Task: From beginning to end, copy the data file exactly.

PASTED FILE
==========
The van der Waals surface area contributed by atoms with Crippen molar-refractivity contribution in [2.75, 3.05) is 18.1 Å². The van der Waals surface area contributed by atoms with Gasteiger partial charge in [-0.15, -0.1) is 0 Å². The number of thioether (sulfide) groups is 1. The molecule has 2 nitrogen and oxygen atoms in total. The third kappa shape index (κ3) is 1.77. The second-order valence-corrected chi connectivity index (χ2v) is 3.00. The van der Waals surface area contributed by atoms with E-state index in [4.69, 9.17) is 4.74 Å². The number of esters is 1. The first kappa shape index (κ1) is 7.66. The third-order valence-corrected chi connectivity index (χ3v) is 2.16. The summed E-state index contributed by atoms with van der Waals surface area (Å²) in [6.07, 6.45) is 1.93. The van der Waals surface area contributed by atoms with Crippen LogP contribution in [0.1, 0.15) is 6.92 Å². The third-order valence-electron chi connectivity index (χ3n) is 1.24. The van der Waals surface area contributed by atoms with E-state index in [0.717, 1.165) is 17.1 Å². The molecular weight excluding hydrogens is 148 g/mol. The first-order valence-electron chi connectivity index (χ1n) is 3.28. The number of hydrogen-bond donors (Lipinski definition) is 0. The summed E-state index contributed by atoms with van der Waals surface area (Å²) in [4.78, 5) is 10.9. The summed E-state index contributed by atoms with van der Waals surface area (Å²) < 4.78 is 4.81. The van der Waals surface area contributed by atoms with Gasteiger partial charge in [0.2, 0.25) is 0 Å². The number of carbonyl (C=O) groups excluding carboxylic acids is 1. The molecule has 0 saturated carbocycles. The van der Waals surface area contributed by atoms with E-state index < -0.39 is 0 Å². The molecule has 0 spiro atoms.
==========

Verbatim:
The van der Waals surface area contributed by atoms with Crippen molar-refractivity contribution in [2.75, 3.05) is 18.1 Å². The van der Waals surface area contributed by atoms with Gasteiger partial charge in [-0.15, -0.1) is 0 Å². The number of thioether (sulfide) groups is 1. The molecule has 2 nitrogen and oxygen atoms in total. The third kappa shape index (κ3) is 1.77. The second-order valence-corrected chi connectivity index (χ2v) is 3.00. The van der Waals surface area contributed by atoms with E-state index in [4.69, 9.17) is 4.74 Å². The number of esters is 1. The first kappa shape index (κ1) is 7.66. The third-order valence-corrected chi connectivity index (χ3v) is 2.16. The summed E-state index contributed by atoms with van der Waals surface area (Å²) in [6.07, 6.45) is 1.93. The van der Waals surface area contributed by atoms with Crippen LogP contribution in [0.1, 0.15) is 6.92 Å². The third-order valence-electron chi connectivity index (χ3n) is 1.24. The van der Waals surface area contributed by atoms with E-state index in [0.717, 1.165) is 17.1 Å². The molecular weight excluding hydrogens is 148 g/mol. The first-order valence-electron chi connectivity index (χ1n) is 3.28. The number of hydrogen-bond donors (Lipinski definition) is 0. The summed E-state index contributed by atoms with van der Waals surface area (Å²) in [4.78, 5) is 10.9. The summed E-state index contributed by atoms with van der Waals surface area (Å²) < 4.78 is 4.81. The van der Waals surface area contributed by atoms with Gasteiger partial charge in [0.2, 0.25) is 0 Å². The number of carbonyl (C=O) groups excluding carboxylic acids is 1. The molecule has 0 saturated carbocycles. The van der Waals surface area contributed by atoms with E-state index < -0.39 is 0 Å². The molecule has 0 spiro atoms.